USA Science and Engineering Festival: The Blog

i-cd20244ede1336d1299fb296f88c707d-Elizabeth Parry Photo.jpgTo hook kids on the excitement of STEM (science, technology, engineering and mathematics) you must not only engage them via meaningful hands-on classroom experiences, but engage them early and often, says noted outreach expert and engineering educator Elizabeth Parry.

With more than 15 years working in K-12 and higher education environments to inspire young learners in science and engineering, Elizabeth is coordinator of STEM Partnership Development at The Engineering Place in North Carolina State University’s College of Engineering.

“If you really want students to learn STEM, teach them not with facts, figures and textbooks primarily but by doing,” Elizabeth tells K-12 teachers. This hands-on, inquiry-based approach, she adds, gives kids the opportunity to experience learning outside traditional textbook methods by engaging their senses to look at, probe, touch, listen to, inquire, and even use their sense of smell during the discovery process. Plus, it’s fun.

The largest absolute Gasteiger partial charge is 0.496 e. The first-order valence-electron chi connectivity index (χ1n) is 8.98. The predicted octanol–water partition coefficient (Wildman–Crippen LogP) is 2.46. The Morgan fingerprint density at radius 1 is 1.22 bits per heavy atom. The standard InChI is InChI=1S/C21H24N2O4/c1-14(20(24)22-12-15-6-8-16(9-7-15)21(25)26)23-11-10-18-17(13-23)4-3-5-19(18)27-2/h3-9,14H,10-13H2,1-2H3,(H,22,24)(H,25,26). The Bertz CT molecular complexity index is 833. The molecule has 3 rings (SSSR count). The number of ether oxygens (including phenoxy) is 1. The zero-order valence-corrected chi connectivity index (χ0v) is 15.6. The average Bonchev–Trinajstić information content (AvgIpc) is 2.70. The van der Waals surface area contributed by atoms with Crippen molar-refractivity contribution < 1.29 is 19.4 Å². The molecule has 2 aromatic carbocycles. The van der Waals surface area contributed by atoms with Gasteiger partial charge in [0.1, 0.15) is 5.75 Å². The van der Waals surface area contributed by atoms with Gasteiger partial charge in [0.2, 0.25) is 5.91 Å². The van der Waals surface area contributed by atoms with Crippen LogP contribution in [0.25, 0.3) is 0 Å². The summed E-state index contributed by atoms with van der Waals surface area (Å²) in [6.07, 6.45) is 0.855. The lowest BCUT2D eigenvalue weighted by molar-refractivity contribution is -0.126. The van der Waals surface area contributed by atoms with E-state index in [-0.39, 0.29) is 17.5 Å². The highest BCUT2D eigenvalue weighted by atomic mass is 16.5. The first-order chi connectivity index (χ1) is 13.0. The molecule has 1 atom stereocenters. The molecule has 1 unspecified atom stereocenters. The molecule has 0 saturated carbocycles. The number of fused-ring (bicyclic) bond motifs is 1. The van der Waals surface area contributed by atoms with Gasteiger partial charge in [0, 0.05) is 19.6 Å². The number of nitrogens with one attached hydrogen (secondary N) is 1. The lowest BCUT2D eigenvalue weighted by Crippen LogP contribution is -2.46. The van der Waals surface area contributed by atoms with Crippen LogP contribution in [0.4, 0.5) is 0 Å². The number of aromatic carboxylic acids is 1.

The key is to integrate the hands-on approach early, she says. Increasingly, children are deciding on those subjects that they like and dislike (and therefore what they will potentially do well in and not do well in) as early as elementary school. “And research suggests that females in particular — although they may start out liking science and math and are quite skilled in these subjects — lose interest in these subjects in mid-elementary school under traditional curriculum approaches,” says Elizabeth. “Students simply want to understand “why” they are learning what they are, and how it can be used in the world. Integrated engineering provides that answer.”

Can you suggest some hands-on classroom activities that would increase students’ interest in STEM?

Read more about AT&T sponsored Nifty Fifty program speaker Elizabeth Parry here.